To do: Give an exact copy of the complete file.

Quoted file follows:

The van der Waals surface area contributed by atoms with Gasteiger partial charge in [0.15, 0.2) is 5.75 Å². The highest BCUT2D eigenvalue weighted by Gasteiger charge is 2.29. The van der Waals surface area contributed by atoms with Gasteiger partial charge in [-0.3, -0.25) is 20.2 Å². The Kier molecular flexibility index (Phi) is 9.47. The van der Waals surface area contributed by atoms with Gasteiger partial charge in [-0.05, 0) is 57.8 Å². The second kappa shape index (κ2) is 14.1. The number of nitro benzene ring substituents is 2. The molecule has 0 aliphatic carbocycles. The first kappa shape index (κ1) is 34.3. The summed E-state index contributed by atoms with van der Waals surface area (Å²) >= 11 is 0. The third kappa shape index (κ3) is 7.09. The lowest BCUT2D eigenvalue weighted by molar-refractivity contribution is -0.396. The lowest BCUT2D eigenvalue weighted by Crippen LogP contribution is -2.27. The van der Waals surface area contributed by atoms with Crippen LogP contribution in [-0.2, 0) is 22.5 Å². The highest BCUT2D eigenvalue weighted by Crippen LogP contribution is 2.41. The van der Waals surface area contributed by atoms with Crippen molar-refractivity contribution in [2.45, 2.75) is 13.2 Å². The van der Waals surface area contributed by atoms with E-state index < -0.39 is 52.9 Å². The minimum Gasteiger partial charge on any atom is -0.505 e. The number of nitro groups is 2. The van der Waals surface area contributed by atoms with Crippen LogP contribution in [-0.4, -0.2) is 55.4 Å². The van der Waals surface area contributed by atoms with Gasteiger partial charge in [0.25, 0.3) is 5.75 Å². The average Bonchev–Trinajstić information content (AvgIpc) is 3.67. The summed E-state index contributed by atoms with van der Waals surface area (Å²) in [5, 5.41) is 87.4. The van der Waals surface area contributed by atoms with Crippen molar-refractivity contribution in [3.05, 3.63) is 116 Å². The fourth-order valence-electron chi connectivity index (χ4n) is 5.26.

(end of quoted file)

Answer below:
The van der Waals surface area contributed by atoms with Gasteiger partial charge in [0.15, 0.2) is 5.75 Å². The highest BCUT2D eigenvalue weighted by Gasteiger charge is 2.29. The van der Waals surface area contributed by atoms with Gasteiger partial charge in [-0.3, -0.25) is 20.2 Å². The Kier molecular flexibility index (Phi) is 9.47. The van der Waals surface area contributed by atoms with Gasteiger partial charge in [-0.05, 0) is 57.8 Å². The second kappa shape index (κ2) is 14.1. The number of nitro benzene ring substituents is 2. The molecule has 0 aliphatic carbocycles. The first kappa shape index (κ1) is 34.3. The summed E-state index contributed by atoms with van der Waals surface area (Å²) >= 11 is 0. The third kappa shape index (κ3) is 7.09. The lowest BCUT2D eigenvalue weighted by molar-refractivity contribution is -0.396. The lowest BCUT2D eigenvalue weighted by Crippen LogP contribution is -2.27. The van der Waals surface area contributed by atoms with Crippen LogP contribution in [-0.2, 0) is 22.5 Å². The highest BCUT2D eigenvalue weighted by Crippen LogP contribution is 2.41. The van der Waals surface area contributed by atoms with Crippen molar-refractivity contribution in [2.45, 2.75) is 13.2 Å². The van der Waals surface area contributed by atoms with E-state index < -0.39 is 52.9 Å². The minimum Gasteiger partial charge on any atom is -0.505 e. The number of nitro groups is 2. The van der Waals surface area contributed by atoms with Crippen LogP contribution in [-0.4, -0.2) is 55.4 Å². The van der Waals surface area contributed by atoms with Gasteiger partial charge in [0.25, 0.3) is 5.75 Å². The average Bonchev–Trinajstić information content (AvgIpc) is 3.67. The summed E-state index contributed by atoms with van der Waals surface area (Å²) in [5, 5.41) is 87.4. The van der Waals surface area contributed by atoms with Crippen molar-refractivity contribution in [3.05, 3.63) is 116 Å². The fourth-order valence-electron chi connectivity index (χ4n) is 5.26.